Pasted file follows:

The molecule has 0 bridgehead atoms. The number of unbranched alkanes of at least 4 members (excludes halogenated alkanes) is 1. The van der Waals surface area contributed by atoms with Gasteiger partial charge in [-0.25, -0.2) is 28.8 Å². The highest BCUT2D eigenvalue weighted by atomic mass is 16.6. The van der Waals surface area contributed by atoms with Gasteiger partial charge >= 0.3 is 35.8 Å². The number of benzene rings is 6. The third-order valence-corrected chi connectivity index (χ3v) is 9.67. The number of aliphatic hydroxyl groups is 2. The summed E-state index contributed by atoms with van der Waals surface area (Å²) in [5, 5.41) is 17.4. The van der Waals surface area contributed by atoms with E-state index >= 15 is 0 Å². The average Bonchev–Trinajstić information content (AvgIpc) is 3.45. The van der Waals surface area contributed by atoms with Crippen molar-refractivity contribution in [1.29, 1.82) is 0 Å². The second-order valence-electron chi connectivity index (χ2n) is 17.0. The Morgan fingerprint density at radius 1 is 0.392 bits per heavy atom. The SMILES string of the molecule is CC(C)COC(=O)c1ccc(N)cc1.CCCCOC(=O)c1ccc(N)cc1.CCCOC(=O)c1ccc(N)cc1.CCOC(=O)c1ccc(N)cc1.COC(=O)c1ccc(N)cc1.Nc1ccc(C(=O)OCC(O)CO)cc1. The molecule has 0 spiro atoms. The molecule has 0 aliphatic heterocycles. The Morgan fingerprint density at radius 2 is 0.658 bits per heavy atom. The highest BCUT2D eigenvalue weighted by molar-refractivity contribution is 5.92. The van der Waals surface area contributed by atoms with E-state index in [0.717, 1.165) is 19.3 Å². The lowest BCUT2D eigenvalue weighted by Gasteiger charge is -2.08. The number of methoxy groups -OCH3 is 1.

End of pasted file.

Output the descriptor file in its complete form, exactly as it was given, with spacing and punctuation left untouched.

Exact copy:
The molecule has 0 bridgehead atoms. The number of unbranched alkanes of at least 4 members (excludes halogenated alkanes) is 1. The van der Waals surface area contributed by atoms with Gasteiger partial charge in [-0.25, -0.2) is 28.8 Å². The highest BCUT2D eigenvalue weighted by atomic mass is 16.6. The van der Waals surface area contributed by atoms with Gasteiger partial charge >= 0.3 is 35.8 Å². The number of benzene rings is 6. The third-order valence-corrected chi connectivity index (χ3v) is 9.67. The number of aliphatic hydroxyl groups is 2. The summed E-state index contributed by atoms with van der Waals surface area (Å²) in [5, 5.41) is 17.4. The van der Waals surface area contributed by atoms with E-state index >= 15 is 0 Å². The average Bonchev–Trinajstić information content (AvgIpc) is 3.45. The van der Waals surface area contributed by atoms with Crippen molar-refractivity contribution in [1.29, 1.82) is 0 Å². The second-order valence-electron chi connectivity index (χ2n) is 17.0. The Morgan fingerprint density at radius 1 is 0.392 bits per heavy atom. The SMILES string of the molecule is CC(C)COC(=O)c1ccc(N)cc1.CCCCOC(=O)c1ccc(N)cc1.CCCOC(=O)c1ccc(N)cc1.CCOC(=O)c1ccc(N)cc1.COC(=O)c1ccc(N)cc1.Nc1ccc(C(=O)OCC(O)CO)cc1. The molecule has 0 spiro atoms. The molecule has 0 aliphatic heterocycles. The Morgan fingerprint density at radius 2 is 0.658 bits per heavy atom. The highest BCUT2D eigenvalue weighted by molar-refractivity contribution is 5.92. The van der Waals surface area contributed by atoms with E-state index in [0.717, 1.165) is 19.3 Å². The lowest BCUT2D eigenvalue weighted by Gasteiger charge is -2.08. The number of methoxy groups -OCH3 is 1.